Frankly, I don't know what has happened with that family as we moved to another state and loss touch, but I can say that just about every opinion formed from that first exposure has been turned completely around through the Lord's guidance. I could go on and on about the benefits of homeschooling and I have seen some of the pitfalls with it as well, but for now I will just address my three first impressions, erred as they were.

First, no parent is given a manual as to how to be a parent and so no homeschooling parent is going to be perfect and some are not as capable at homeschooling as others, but the one thing that people do not understand about homeschooling is that the education of the parent also improves as they teach the child. Even though I have been a Christian for most of my life, I remember never really learning as much about the Bible as I did when I taught a Sunday School class for teenagers. As Richard Bach said, “You teach best what you need to learn.” Another way of saying you need to learn to teach and, as the teaching parent, you will learn what you missed or relearn what you have forgotten, but you will learn. Homeschooling is a lifestyle of continual teaching and learning.

Second, ideas about how to educate children are vastly different and cover a wide range. There is no one fits all style and even after homeschooling parents choose what they feel is the best way for their family, it will be modified and molded and even toss out because it did not fit after all. This will probably happen many times as each child is different and each one also changes as he matures, so it is likely whatever ideology appealed to the parent in the beginning is going to be quite different in practice than was expected. Homeschooling is exercising adaptation and recognizing opportunity.

Third, if the parents start homeschooling the younger child, they are going to be hooked and it will just seem natural to continue doing what they have been. There is just nothing more gratifying than watching a child with eyes of wonder examine something for the first time, or that "ah-ha!" moment when he finally understands a challenging concept. Homeschooling is the ultimate the parent-child relationship establishing a firm foundation in respect and discipline.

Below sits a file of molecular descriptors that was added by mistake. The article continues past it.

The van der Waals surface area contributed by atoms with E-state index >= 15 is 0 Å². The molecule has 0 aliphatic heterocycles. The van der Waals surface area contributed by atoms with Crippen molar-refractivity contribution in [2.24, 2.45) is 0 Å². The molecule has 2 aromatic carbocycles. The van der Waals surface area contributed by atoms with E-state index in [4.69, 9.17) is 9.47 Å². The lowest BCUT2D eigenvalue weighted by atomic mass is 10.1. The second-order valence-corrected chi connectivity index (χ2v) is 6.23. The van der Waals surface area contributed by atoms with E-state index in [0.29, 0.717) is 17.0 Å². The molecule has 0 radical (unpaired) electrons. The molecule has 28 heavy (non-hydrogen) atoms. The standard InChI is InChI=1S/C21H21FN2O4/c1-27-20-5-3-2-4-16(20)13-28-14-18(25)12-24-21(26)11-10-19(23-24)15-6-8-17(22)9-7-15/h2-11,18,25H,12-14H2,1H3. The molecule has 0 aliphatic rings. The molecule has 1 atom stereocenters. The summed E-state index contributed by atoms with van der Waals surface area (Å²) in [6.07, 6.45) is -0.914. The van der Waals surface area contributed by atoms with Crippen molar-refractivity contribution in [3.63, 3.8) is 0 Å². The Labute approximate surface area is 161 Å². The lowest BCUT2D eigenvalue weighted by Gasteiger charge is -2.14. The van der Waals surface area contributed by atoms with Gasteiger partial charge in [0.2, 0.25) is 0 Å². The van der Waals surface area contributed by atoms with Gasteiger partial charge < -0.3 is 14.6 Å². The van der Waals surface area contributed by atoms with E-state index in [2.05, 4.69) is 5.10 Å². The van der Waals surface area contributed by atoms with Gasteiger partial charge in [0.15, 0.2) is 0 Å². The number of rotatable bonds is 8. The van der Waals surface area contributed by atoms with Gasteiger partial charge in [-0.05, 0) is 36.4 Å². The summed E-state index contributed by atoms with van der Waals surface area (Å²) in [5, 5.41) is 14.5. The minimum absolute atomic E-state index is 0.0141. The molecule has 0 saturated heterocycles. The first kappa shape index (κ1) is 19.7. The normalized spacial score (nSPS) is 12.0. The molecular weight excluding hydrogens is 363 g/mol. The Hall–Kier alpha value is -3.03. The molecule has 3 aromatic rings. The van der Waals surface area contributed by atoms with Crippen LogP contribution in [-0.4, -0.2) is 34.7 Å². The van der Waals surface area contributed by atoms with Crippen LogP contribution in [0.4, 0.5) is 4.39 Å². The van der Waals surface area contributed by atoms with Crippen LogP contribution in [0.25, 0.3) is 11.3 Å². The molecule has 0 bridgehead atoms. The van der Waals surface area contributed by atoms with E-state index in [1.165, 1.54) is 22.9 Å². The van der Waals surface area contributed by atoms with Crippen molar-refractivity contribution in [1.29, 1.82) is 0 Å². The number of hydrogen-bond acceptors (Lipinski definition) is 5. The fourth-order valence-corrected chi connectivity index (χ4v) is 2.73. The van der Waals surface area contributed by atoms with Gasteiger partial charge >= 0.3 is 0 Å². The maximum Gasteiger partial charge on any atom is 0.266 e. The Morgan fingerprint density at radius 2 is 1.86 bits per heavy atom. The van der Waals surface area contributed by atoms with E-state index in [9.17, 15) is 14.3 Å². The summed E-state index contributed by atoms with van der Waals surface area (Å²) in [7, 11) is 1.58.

With all that said, I would not have homeschooled if I had not felt led by my Lord to do it. My husband and I planned to homeschool long before we had the Princess, but only because I was certain this was my Lord's will for our family. He made it quite clear to me in so many ways and continues to do so, especially when I feel overwhelmed or inadequate.

Today may have been another one of those reminders. We had a potluck dinner to welcome our new pastor and we, my husband and I, ended up sitting across from a sixth grade girl, probably at least three years older than my daughter. She was quite nice, but it was eye-opening. After discussing a few topics, she asked what my husband does because he seemed so smart. I said we homeschool and that seem to explain it all to her, as if the typical parent does not know much...? Later on she told us that Language Arts was her best subject and I repeated a chant that my daughter learned: "A preposition is a word that shows the relationship of a noun or pronoun to another word in the sentence." She said that she had just learned prepositions and was surprised that my daughter knew what they were. Not only the Princess knows what they are, but she memorized the list over a year ago. Then I mentioned that my daughter struggled in recognizing adjectives and adverbs, so I had her start sentence diagramming. The sixth grader then looked really surprised and said she just learned sentence diagramming, but she was not doing well with it.

I am not even going to tell you what these children have been led to believe in Earth Science...well, yes, I am, just this one thing. The earth is losing water, which is why we must conserve water. Now except for a bit of water that has been taken into space and not returned, just how has the earth lost water? When you think about it, all the water has been here since the creation of the world, it is pretty incredible.

There are times I think that am not teaching my daughter enough, that she will be behind or lack in core subjects, but today I was reminded that whatever I have done is far better than she would be learning in our local public schools. Today I know it is worth it and that she will be searching for answers, not given PC propaganda deceivingly woven in science texts. Tomorrow we begin doing lessons again and I will probably meet with resistance, but this was motivating for me as I plunge into homeschooling this new year.

~ Thank you, my Lord, for guiding me to provide my daughter a better education. ~